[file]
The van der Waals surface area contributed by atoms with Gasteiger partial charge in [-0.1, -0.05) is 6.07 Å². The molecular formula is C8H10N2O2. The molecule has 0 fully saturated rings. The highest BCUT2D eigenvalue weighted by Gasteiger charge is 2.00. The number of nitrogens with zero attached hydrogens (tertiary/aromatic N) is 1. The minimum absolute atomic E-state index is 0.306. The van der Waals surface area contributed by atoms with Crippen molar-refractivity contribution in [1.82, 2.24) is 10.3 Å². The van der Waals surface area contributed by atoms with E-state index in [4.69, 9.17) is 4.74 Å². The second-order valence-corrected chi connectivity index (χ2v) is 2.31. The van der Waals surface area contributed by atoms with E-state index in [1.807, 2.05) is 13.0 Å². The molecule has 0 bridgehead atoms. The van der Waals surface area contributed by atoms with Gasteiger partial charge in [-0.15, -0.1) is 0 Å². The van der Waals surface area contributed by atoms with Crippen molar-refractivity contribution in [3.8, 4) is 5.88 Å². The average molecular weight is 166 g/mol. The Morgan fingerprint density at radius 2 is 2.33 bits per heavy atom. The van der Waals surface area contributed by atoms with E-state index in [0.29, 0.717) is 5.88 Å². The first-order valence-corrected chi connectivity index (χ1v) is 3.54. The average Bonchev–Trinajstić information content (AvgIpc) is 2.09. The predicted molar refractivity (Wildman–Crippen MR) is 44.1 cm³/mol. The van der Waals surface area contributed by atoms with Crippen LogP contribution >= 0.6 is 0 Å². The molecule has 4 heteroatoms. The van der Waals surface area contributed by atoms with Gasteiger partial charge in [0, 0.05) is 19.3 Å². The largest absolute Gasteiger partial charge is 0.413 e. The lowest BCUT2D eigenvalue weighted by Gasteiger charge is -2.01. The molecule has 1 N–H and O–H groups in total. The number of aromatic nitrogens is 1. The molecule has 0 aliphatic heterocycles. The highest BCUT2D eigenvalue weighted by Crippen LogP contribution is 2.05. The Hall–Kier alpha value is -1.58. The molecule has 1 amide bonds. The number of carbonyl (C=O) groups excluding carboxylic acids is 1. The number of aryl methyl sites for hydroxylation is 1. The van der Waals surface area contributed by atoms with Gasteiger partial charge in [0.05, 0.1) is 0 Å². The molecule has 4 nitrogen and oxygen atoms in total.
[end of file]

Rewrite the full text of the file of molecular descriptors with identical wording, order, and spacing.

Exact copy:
The van der Waals surface area contributed by atoms with Gasteiger partial charge in [-0.1, -0.05) is 6.07 Å². The molecular formula is C8H10N2O2. The molecule has 0 fully saturated rings. The highest BCUT2D eigenvalue weighted by Gasteiger charge is 2.00. The number of nitrogens with zero attached hydrogens (tertiary/aromatic N) is 1. The minimum absolute atomic E-state index is 0.306. The van der Waals surface area contributed by atoms with Crippen molar-refractivity contribution in [1.82, 2.24) is 10.3 Å². The van der Waals surface area contributed by atoms with E-state index in [4.69, 9.17) is 4.74 Å². The second-order valence-corrected chi connectivity index (χ2v) is 2.31. The van der Waals surface area contributed by atoms with E-state index in [1.807, 2.05) is 13.0 Å². The molecule has 0 bridgehead atoms. The van der Waals surface area contributed by atoms with Gasteiger partial charge in [-0.15, -0.1) is 0 Å². The van der Waals surface area contributed by atoms with Crippen molar-refractivity contribution in [3.8, 4) is 5.88 Å². The average molecular weight is 166 g/mol. The Morgan fingerprint density at radius 2 is 2.33 bits per heavy atom. The van der Waals surface area contributed by atoms with E-state index in [0.29, 0.717) is 5.88 Å². The first-order valence-corrected chi connectivity index (χ1v) is 3.54. The average Bonchev–Trinajstić information content (AvgIpc) is 2.09. The predicted molar refractivity (Wildman–Crippen MR) is 44.1 cm³/mol. The van der Waals surface area contributed by atoms with Crippen LogP contribution >= 0.6 is 0 Å². The molecule has 4 heteroatoms. The van der Waals surface area contributed by atoms with Gasteiger partial charge in [0, 0.05) is 19.3 Å². The largest absolute Gasteiger partial charge is 0.413 e. The lowest BCUT2D eigenvalue weighted by Gasteiger charge is -2.01. The molecule has 1 N–H and O–H groups in total. The number of aromatic nitrogens is 1. The molecule has 0 aliphatic heterocycles. The highest BCUT2D eigenvalue weighted by Crippen LogP contribution is 2.05. The Hall–Kier alpha value is -1.58. The molecule has 1 amide bonds. The number of carbonyl (C=O) groups excluding carboxylic acids is 1. The number of aryl methyl sites for hydroxylation is 1. The van der Waals surface area contributed by atoms with Gasteiger partial charge in [0.05, 0.1) is 0 Å². The molecule has 4 nitrogen and oxygen atoms in total.